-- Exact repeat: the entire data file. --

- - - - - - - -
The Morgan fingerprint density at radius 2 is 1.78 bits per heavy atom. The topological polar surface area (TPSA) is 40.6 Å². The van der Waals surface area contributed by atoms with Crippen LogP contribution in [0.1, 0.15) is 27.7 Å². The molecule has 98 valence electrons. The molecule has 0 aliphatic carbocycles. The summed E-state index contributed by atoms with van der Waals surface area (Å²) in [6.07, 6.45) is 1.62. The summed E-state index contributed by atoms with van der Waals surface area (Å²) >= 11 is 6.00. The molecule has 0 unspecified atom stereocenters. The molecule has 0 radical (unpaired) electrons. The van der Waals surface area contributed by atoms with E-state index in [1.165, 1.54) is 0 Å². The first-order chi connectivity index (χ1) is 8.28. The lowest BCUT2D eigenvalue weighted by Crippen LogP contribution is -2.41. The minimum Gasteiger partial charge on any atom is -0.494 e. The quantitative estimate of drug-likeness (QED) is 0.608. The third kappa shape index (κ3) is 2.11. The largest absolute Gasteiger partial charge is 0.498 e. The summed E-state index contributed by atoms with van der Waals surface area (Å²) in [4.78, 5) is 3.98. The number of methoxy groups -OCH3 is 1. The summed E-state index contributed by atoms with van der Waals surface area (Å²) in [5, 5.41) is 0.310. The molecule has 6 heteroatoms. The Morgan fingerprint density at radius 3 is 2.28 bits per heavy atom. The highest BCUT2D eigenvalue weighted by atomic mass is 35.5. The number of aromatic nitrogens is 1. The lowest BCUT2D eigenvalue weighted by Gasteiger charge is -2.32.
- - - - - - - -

The Morgan fingerprint density at radius 2 is 1.78 bits per heavy atom. The topological polar surface area (TPSA) is 40.6 Å². The van der Waals surface area contributed by atoms with Crippen LogP contribution in [0.1, 0.15) is 27.7 Å². The molecule has 98 valence electrons. The molecule has 0 aliphatic carbocycles. The summed E-state index contributed by atoms with van der Waals surface area (Å²) in [6.07, 6.45) is 1.62. The summed E-state index contributed by atoms with van der Waals surface area (Å²) >= 11 is 6.00. The molecule has 0 unspecified atom stereocenters. The molecule has 0 radical (unpaired) electrons. The van der Waals surface area contributed by atoms with E-state index in [1.165, 1.54) is 0 Å². The first-order chi connectivity index (χ1) is 8.28. The lowest BCUT2D eigenvalue weighted by Crippen LogP contribution is -2.41. The minimum Gasteiger partial charge on any atom is -0.494 e. The quantitative estimate of drug-likeness (QED) is 0.608. The third kappa shape index (κ3) is 2.11. The largest absolute Gasteiger partial charge is 0.498 e. The summed E-state index contributed by atoms with van der Waals surface area (Å²) in [4.78, 5) is 3.98. The number of methoxy groups -OCH3 is 1. The summed E-state index contributed by atoms with van der Waals surface area (Å²) in [5, 5.41) is 0.310. The molecule has 6 heteroatoms. The Morgan fingerprint density at radius 3 is 2.28 bits per heavy atom. The highest BCUT2D eigenvalue weighted by atomic mass is 35.5. The number of aromatic nitrogens is 1. The lowest BCUT2D eigenvalue weighted by Gasteiger charge is -2.32.